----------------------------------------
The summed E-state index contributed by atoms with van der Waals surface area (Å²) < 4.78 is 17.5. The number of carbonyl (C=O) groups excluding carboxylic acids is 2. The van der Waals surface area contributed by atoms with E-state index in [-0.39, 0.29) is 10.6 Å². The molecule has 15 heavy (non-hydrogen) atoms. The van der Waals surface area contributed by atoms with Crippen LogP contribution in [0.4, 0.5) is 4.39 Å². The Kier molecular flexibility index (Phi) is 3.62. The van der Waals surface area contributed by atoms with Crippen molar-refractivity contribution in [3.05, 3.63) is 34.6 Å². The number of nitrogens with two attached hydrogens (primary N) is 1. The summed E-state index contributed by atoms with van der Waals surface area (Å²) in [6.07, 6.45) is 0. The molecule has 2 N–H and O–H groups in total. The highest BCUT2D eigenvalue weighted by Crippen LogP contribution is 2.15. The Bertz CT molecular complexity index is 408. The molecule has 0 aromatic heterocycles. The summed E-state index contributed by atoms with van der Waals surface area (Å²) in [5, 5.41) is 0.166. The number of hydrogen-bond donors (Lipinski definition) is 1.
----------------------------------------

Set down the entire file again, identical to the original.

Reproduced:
The summed E-state index contributed by atoms with van der Waals surface area (Å²) < 4.78 is 17.5. The number of carbonyl (C=O) groups excluding carboxylic acids is 2. The van der Waals surface area contributed by atoms with E-state index in [-0.39, 0.29) is 10.6 Å². The molecule has 15 heavy (non-hydrogen) atoms. The van der Waals surface area contributed by atoms with Crippen LogP contribution in [0.4, 0.5) is 4.39 Å². The Kier molecular flexibility index (Phi) is 3.62. The van der Waals surface area contributed by atoms with Crippen molar-refractivity contribution in [3.05, 3.63) is 34.6 Å². The number of nitrogens with two attached hydrogens (primary N) is 1. The summed E-state index contributed by atoms with van der Waals surface area (Å²) in [6.07, 6.45) is 0. The molecule has 2 N–H and O–H groups in total. The highest BCUT2D eigenvalue weighted by Crippen LogP contribution is 2.15. The Bertz CT molecular complexity index is 408. The molecule has 0 aromatic heterocycles. The summed E-state index contributed by atoms with van der Waals surface area (Å²) in [5, 5.41) is 0.166. The number of hydrogen-bond donors (Lipinski definition) is 1.